There is so much to unpack in the novel, and the more I think on it, the more I am convinced that it needs, if not more than one reading, at least a closer reading than I gave it. There is the analysis of character: of how Tess differs from her family and companions and so suffers in ways they might not, of how Angel Clare succumbs to a morality that seems at odds with his stated religious views and which Hardy apparently condemns, and so causes further suffering to Tess and pain to himself. It is a pastoral novel, and setting and scene undoubtedly play an important part in the atmosphere and the experience of reading the novel, but reading superficially as I did, I miss any significance, any connection to plot or revelation of character.

And most interestingly to me on this first read (I feel as if I will someday be pulled back), there is Hardy’s social criticism. I recently read Wilkie Collins’ suspense-thriller The Woman in White, and am fascinated that these two well-remembered Victorian male writers seemed to have the same criticisms for the institution of marriage and the suffering of women at the hands of men. They were not of a time that the 21st reader might think of as progressive, and yet it is clear that they were observers and critiquers of the social ills that British Victorian ease and prosperity did not alleviate or prevent. (And now my brain seeks to go down a rabbit hole – thinking of Dickens and Gaskell as well – and these are only the authors I’ve read; I imagine there are others.) This illustrates the attraction of literature for the acute observer of society, but what I find most fascinating is the idea that these books, critical of their times as they were, are the ones that survive. Is it the condition of great literature that it illumines our greatest flaws, individually and socially?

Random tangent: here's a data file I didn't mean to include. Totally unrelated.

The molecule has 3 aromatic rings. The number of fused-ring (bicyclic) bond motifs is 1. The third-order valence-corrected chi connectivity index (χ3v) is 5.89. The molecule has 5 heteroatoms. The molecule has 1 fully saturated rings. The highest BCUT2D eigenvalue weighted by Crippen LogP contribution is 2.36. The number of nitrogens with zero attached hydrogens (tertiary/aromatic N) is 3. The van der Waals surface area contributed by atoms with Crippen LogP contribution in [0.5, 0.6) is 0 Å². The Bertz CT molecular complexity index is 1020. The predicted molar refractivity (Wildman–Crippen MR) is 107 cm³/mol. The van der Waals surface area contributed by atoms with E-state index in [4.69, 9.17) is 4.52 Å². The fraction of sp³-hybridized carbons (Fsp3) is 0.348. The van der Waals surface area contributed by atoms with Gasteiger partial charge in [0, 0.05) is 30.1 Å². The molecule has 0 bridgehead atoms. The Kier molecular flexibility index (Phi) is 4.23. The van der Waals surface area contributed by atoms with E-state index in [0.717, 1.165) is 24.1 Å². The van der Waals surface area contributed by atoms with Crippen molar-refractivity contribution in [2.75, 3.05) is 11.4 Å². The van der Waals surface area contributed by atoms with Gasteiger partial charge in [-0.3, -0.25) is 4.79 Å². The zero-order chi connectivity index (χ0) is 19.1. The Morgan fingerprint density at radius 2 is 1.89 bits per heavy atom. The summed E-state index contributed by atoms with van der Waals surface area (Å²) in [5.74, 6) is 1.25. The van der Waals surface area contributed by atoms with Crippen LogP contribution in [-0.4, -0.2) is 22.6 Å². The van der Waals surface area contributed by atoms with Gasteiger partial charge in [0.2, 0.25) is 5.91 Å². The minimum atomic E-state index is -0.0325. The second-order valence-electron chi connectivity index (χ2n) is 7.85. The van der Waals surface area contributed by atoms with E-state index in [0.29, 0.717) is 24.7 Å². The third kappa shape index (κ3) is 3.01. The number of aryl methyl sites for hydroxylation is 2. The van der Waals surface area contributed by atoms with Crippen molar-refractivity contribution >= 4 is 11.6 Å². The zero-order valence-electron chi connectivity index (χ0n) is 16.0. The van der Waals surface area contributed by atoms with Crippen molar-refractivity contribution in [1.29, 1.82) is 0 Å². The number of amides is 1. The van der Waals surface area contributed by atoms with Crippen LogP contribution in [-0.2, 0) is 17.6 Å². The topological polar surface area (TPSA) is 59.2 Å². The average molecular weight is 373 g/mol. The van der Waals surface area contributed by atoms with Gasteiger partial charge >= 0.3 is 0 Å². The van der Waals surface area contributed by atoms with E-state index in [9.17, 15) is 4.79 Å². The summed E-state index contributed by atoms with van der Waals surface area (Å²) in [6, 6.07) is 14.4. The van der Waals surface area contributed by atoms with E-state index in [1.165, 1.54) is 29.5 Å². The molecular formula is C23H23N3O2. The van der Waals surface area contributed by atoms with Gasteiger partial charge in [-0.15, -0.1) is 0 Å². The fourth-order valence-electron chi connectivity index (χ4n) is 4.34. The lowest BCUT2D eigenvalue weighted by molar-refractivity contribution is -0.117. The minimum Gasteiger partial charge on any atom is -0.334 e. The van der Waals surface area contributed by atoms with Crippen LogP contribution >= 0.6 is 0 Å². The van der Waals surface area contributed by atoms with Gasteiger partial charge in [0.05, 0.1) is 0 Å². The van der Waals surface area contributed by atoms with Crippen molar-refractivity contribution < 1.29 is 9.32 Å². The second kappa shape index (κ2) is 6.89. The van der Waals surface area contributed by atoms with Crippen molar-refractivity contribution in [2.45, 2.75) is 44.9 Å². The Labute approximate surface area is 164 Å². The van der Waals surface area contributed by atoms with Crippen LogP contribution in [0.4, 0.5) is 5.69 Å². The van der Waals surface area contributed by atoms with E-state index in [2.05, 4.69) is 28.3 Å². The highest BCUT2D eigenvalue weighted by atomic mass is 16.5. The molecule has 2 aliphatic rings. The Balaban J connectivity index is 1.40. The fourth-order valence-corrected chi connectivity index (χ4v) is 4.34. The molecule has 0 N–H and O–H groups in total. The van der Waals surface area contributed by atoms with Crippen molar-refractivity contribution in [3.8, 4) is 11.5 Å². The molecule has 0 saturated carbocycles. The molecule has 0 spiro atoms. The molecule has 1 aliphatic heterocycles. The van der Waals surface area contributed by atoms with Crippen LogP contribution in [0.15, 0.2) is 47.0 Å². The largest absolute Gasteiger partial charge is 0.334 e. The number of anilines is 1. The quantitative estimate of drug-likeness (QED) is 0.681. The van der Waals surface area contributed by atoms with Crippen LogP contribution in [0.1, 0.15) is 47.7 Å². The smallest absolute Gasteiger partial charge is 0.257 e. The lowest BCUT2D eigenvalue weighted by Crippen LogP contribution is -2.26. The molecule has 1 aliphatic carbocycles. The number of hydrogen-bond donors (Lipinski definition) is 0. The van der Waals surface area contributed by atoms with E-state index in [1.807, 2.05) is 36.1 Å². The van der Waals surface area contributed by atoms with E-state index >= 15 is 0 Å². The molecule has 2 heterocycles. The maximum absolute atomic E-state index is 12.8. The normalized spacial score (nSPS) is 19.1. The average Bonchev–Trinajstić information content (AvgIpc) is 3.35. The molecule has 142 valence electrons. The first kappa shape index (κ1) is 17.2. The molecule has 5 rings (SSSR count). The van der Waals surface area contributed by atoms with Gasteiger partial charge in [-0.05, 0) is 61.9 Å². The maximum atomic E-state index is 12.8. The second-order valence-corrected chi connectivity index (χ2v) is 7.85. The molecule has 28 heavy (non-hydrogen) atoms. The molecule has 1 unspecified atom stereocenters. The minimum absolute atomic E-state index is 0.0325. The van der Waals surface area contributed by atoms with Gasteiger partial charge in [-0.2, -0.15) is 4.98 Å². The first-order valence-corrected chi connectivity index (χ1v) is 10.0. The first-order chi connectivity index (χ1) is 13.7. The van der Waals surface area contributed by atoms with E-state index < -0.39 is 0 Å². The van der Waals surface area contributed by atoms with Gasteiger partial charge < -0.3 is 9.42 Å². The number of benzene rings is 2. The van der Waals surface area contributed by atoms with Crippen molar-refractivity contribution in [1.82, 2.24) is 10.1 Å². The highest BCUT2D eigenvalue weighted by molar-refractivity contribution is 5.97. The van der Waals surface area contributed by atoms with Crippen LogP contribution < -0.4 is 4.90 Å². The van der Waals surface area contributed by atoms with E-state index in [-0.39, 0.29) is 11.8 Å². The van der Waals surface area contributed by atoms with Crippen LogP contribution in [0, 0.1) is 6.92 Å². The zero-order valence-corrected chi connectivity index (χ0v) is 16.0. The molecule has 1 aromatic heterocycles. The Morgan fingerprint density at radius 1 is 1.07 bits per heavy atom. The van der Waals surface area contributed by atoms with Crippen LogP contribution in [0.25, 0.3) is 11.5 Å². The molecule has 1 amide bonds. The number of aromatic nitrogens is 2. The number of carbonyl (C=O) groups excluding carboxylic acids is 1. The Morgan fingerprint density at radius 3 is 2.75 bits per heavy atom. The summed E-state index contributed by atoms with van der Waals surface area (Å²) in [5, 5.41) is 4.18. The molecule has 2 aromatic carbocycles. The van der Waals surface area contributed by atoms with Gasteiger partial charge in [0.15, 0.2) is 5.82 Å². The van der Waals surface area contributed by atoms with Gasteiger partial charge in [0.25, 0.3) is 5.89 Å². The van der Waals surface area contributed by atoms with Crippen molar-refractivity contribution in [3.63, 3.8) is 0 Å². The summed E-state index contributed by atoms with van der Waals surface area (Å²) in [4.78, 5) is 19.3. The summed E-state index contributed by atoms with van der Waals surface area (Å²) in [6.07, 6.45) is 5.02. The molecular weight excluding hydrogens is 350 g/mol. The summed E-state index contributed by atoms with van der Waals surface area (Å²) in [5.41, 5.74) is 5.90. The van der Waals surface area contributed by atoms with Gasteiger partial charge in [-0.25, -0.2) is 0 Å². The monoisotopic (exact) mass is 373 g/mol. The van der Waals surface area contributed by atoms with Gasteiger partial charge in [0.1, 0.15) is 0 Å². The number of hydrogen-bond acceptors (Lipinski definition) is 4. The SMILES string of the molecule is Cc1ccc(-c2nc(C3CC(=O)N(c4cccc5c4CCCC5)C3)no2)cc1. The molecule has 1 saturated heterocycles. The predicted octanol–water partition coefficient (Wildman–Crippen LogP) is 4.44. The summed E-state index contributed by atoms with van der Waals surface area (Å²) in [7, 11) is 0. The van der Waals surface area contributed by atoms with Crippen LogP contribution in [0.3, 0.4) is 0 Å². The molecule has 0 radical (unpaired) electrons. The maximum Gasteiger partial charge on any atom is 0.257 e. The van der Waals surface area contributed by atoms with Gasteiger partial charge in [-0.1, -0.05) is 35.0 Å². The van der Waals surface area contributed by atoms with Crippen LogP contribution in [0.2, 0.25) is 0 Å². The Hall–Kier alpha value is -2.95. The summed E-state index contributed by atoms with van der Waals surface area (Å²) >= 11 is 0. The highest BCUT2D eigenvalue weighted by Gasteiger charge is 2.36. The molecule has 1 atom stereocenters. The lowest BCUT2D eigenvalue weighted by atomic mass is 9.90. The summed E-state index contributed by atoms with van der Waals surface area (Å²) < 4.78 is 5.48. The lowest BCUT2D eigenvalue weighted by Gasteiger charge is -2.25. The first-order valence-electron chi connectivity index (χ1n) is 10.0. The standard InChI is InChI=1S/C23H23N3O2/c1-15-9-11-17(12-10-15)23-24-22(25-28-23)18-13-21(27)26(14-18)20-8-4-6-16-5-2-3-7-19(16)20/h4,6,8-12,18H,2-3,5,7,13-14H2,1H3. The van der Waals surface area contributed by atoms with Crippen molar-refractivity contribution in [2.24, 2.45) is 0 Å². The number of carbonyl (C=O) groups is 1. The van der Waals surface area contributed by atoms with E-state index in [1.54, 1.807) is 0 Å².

I found it hard to enjoy Tess–even for a reader who is better equipped to enjoy the prose and the pacing of the story than I am, it is perhaps difficult to say “enjoy” of an ultimately tragic novel–but as I think over it more, I find myself drawn back, in a way. There will certainly be more Thomas Hardy in my reading future. I only hope I can do him more justice going forward.

Christmas Carol

Christmas 2016 - the Old Gatehouse in the Snow

Ring out, ye bells!